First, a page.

Innovation and technology the key to economic prosperity Featured

  • Written by  MAURICE BOLO
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Innovation and technology the key to economic prosperity

At Independence, most African states shifted their emphasis to industrialisation to accelerate economic growth and development. As such, many government policies have since alluded to science, technology and innovation (ST&I) as the driving factor in the industrialisation process.

Among the three determining factors in any nation's prosperity—technology, raw materials and capital—technology is the most important. Creation and adoption of new scientific and technological knowledge can make up for deficiencies in natural resources and reduce demand on capital.

If industrialisation is the route to Africa’s economic prosperity, then her people must believe and trust that proper deployment of science and technology can guarantee victory in the war on hunger, poverty and disease.

Five decades into independence, Africa’s attitude towards ST&I remains skeptical. Our leaders seem unsure if science and technology is “the most suitable route” to development. African governments don’t seem to trust their own scientists and would hurriedly seek expertise and technical assistance from foreign countries in search of a second, perhaps more re-assuring, opinion. Ironically, Africa’s top-notch experts, despised at home, are the ones providing that “second opinion” elsewhere in the world.

Similarly, our investment in research and development remains too small and fragmented to spur an industrial revolution. The enactment of the STI Act in 2013 notes that Kenya will invest two per cent of its GDP in research and development.

As a result, it is reported that the allocation has increased from Sh400 million to Sh3 billion. The creation of new institutions such as the National Research Fund (NRF), the Kenya national Innovation Agency (KENIA), the National Commission for Science, Technology and Innovation (Nacosti) as well as the strengthening and reorganisation of key regulatory institutions such as the Commission for University Education (CUE) gives much hope.

The success of industrial growth is hinged on technological innovativeness, market competitiveness and strong intellectual property rights protection. We must regain our social and cultural pride and support our local and indigenous innovations. If there is huge demand for new products, supply will respond because the profit motive will drive artisans, scientists and engineers.

In recent years, we have witnessed an upsurge in counterfeit products, mainly from China, which are effectively killing upcoming industries and small businesses locally. If we do not address the attitude and self-image of our citizens then governments should stop imagining that they can win the war against counterfeits. For as long as we believe that anything labeled “made in America” or “made in Europe” is superior, manufacturers will respond to this ignorance by feigning labels from those countries. Our indigenous industries will not grow until we exorcise this demon of western superiority.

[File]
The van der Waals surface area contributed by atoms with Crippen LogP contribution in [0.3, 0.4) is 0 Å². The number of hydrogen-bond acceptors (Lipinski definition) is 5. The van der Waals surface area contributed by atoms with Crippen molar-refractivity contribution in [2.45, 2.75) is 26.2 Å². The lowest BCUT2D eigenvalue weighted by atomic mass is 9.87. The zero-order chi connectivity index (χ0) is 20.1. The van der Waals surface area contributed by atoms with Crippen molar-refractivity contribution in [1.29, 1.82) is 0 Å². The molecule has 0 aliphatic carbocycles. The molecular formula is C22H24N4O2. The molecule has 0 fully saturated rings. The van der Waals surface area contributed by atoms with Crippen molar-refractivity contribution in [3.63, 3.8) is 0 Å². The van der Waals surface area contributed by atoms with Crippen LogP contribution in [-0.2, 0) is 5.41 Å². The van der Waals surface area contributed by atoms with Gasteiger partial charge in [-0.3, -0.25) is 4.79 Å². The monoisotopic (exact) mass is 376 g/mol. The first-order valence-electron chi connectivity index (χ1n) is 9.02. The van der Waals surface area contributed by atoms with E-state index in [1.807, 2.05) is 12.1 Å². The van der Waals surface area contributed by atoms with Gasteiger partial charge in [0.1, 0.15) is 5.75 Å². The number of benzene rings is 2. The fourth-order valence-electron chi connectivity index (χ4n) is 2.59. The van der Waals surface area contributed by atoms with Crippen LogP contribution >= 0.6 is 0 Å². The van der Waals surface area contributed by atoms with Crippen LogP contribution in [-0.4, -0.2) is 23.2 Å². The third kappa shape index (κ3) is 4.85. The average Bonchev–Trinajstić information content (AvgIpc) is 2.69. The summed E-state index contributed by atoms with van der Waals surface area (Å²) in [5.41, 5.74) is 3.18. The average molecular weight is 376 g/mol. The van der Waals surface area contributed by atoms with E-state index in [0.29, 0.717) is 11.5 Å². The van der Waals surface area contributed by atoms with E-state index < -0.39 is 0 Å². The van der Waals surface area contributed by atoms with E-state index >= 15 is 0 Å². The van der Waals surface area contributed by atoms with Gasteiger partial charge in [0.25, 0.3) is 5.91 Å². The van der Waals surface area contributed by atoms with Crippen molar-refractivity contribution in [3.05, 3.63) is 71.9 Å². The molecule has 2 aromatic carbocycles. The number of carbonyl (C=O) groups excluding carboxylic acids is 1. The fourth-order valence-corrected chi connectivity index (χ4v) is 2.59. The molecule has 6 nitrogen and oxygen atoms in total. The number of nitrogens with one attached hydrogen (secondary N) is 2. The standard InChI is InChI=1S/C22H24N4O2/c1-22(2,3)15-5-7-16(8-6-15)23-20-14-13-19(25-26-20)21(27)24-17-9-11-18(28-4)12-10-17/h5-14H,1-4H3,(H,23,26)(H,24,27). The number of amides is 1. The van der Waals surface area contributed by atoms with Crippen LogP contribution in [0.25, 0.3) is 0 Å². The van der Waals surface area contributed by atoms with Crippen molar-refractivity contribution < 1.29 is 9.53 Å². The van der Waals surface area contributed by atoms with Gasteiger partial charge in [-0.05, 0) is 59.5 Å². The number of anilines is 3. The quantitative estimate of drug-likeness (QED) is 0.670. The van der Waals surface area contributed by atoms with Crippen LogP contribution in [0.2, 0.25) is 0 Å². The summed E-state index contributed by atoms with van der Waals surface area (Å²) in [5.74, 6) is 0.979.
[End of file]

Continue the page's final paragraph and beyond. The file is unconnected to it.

It is not strange for our governments to close down a local industry on the mere basis that its products are “not fit for human consumption”. Nobody however, spares a thought as to how that low-quality product could be improved, its safety enhanced and production continued thus saving thousands of jobs that are usually lost.

These factory closures have in many cases also led to wastage of scarce skilled human resources. It would serve us better if such products were researched on, improved and kept in the market. The economy would grow, jobs would be created, gross domestic product (GDP) per capita would increase, the purchasing power would go up and we would be on our way to industrialisation.

President Uhuru Kenyatta joined other African heads of state in the 2018 Forum on China-Africa Cooperation in Beijing during which China pledged to inject huge capital into the African economies through enhanced lending and infrastructure projects.

China has already taken the first step and established a research centre (Sino African Joint Research Centre) at JKUAT. However, more collaborations in ST&I are needed between the two countries to leverage on science, research and development to leapfrog Kenya’s development agenda.

We must keep a keen eye on the scientific and technological content of our cooperation with China and other nations. Our cooperation needs to be guided by explicit industrial and technology policy agenda that guarantees knowledge exchange, building local capacities, consumer safety while providing enabling environment for local innovations to thrive.

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